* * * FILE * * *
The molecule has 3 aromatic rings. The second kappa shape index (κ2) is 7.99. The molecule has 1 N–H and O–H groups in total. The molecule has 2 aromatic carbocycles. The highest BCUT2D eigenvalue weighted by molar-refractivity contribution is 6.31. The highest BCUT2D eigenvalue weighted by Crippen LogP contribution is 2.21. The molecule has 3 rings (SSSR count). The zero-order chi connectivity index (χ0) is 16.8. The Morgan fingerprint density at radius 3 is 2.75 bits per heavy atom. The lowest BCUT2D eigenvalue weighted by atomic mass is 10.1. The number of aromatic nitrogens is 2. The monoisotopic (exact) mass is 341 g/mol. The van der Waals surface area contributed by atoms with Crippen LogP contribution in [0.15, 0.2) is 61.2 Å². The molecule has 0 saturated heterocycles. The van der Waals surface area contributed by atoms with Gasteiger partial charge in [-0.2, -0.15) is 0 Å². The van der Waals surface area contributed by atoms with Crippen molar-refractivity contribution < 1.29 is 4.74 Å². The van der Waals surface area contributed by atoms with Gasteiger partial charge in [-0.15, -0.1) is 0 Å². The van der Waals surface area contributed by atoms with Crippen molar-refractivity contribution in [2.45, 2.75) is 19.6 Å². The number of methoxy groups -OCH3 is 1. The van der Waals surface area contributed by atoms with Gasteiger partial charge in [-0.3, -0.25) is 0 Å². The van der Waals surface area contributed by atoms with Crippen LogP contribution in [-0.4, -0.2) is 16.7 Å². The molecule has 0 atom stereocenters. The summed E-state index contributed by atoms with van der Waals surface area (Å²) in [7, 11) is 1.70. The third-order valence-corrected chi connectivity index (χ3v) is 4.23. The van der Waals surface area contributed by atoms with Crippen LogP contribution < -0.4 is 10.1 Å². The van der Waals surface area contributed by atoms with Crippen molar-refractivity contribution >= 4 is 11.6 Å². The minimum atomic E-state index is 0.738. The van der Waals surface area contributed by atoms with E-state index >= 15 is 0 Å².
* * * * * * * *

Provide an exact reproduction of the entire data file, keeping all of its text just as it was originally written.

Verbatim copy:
The molecule has 3 aromatic rings. The second kappa shape index (κ2) is 7.99. The molecule has 1 N–H and O–H groups in total. The molecule has 2 aromatic carbocycles. The highest BCUT2D eigenvalue weighted by molar-refractivity contribution is 6.31. The highest BCUT2D eigenvalue weighted by Crippen LogP contribution is 2.21. The molecule has 3 rings (SSSR count). The zero-order chi connectivity index (χ0) is 16.8. The Morgan fingerprint density at radius 3 is 2.75 bits per heavy atom. The lowest BCUT2D eigenvalue weighted by atomic mass is 10.1. The number of aromatic nitrogens is 2. The monoisotopic (exact) mass is 341 g/mol. The van der Waals surface area contributed by atoms with Crippen LogP contribution in [0.15, 0.2) is 61.2 Å². The molecule has 0 saturated heterocycles. The van der Waals surface area contributed by atoms with Gasteiger partial charge in [-0.2, -0.15) is 0 Å². The van der Waals surface area contributed by atoms with Crippen molar-refractivity contribution < 1.29 is 4.74 Å². The van der Waals surface area contributed by atoms with Gasteiger partial charge in [-0.15, -0.1) is 0 Å². The van der Waals surface area contributed by atoms with Crippen molar-refractivity contribution in [2.45, 2.75) is 19.6 Å². The number of methoxy groups -OCH3 is 1. The van der Waals surface area contributed by atoms with Gasteiger partial charge in [-0.3, -0.25) is 0 Å². The van der Waals surface area contributed by atoms with Crippen LogP contribution in [-0.4, -0.2) is 16.7 Å². The molecule has 0 atom stereocenters. The summed E-state index contributed by atoms with van der Waals surface area (Å²) in [7, 11) is 1.70. The third-order valence-corrected chi connectivity index (χ3v) is 4.23. The van der Waals surface area contributed by atoms with Crippen LogP contribution < -0.4 is 10.1 Å². The van der Waals surface area contributed by atoms with Crippen molar-refractivity contribution >= 4 is 11.6 Å². The minimum atomic E-state index is 0.738. The van der Waals surface area contributed by atoms with E-state index >= 15 is 0 Å².